The figure depicts the Biomass Production System (BPS), which is an advanced system that provides controlled conditions for growing, manipulating, sampling, and harvesting plants in microgravity for both commercial purposes and scientific research. The design of the BPS incorporates lessons learned from the operation of prior plantgrowth systems aboard spacecraft in flight. Examples of uses for the BPS include (1) metabolic experiments that can include photosynthesis, respiration, and transpiration; (2) biotechnological plant investigations; and (3) side-by-side comparison of multiple plant-growth techniques and conditions. Plant biomass is easily accessible during all phases of operation.

The Biomass Production System is a modular system that provides controlled conditions for growing plants in microgravity.

The subsystems of the BPS feature modular designs. The BPS currently includes four plant-growth chambers with independent monitoring and control of temperature, humidity, lighting, the concentration of CO2 for each chamber, and nutrient delivery. The chambers are sealed for gas-exchange measurements, and there are multiple gas/liquid-sampling ports. By modifying the design, the chamber configuration can be changed from four independent chambers to two tall, two wide, or one large chamber.

The overall operation of the BPS is coordinated by an advanced electronic control and monitoring subsystem with a capability for automated diagnosis. Features of this subsystem include one video camera (with expansion capabilities to two cameras) in each chamber for observation in real time, a fully equipped computer with a serial port and an Ethernet interface for direct transfer of data, enhanced capabilities for acquisition and storage of data (including image data), fuzzy logic for control of temperature and humidity, front-panel controls with full command authority, a high-resolution color front-panel display, indicators of operational status, an interface key pad, a standard floppy-disk drive, a standard keyboard interface, programmability of data-handling functions, and menu-driven software with optional displays defined by the user.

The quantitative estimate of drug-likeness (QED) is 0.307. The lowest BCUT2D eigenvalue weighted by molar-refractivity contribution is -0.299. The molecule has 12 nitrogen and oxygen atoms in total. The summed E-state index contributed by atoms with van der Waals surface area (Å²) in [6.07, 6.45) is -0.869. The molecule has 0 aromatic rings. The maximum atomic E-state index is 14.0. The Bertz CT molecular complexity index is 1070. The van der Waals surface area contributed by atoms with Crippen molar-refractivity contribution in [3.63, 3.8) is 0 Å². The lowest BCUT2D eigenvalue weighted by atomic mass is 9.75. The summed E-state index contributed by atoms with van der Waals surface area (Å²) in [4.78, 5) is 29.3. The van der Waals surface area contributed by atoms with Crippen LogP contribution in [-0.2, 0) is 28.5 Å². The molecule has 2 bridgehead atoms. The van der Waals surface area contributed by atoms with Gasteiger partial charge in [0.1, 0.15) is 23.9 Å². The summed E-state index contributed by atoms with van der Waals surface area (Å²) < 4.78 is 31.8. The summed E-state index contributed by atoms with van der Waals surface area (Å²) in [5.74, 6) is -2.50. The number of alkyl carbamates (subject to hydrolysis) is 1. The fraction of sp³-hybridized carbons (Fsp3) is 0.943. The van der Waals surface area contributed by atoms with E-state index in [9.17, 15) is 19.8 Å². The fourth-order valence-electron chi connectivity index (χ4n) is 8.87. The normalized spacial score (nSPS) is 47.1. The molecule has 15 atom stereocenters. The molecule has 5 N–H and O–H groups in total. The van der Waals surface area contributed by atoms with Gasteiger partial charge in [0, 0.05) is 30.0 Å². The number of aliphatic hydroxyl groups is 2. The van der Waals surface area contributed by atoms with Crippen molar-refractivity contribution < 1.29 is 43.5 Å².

The BPS includes modular lighting and active metered nutrient- delivery subsystems that can be controlled separately or together. The temperature-control subsystem includes a highperformance thermoelectric controller. The lighting-control subsystem includes an efficient sold-state ballast light-controller/ driver circuit. Other subsystems include a replenishable CO2 supply, a regenerative H2O-recovery loop, and a replenishable H2O supply.

This work during the SBIR Phase I and Phase II efforts included contributions from Ronald J. Anderson, Thomas M. Crabb, John G. Frank, Steven M. Guetschow, Jeffrey T. Iverson, Olaf Meding, Robert C. Morrow, E. Don Peissig, Ross W. Remiker, Robert C. Richter, David Smith, Jon D. Van Roo, Anton G. Vermaak, and John C. Vignali of Orbital Technologies Corp. for Kennedy Space Center. For more information, contact the Kennedy Commercial Technology Office at (321) 867-6224.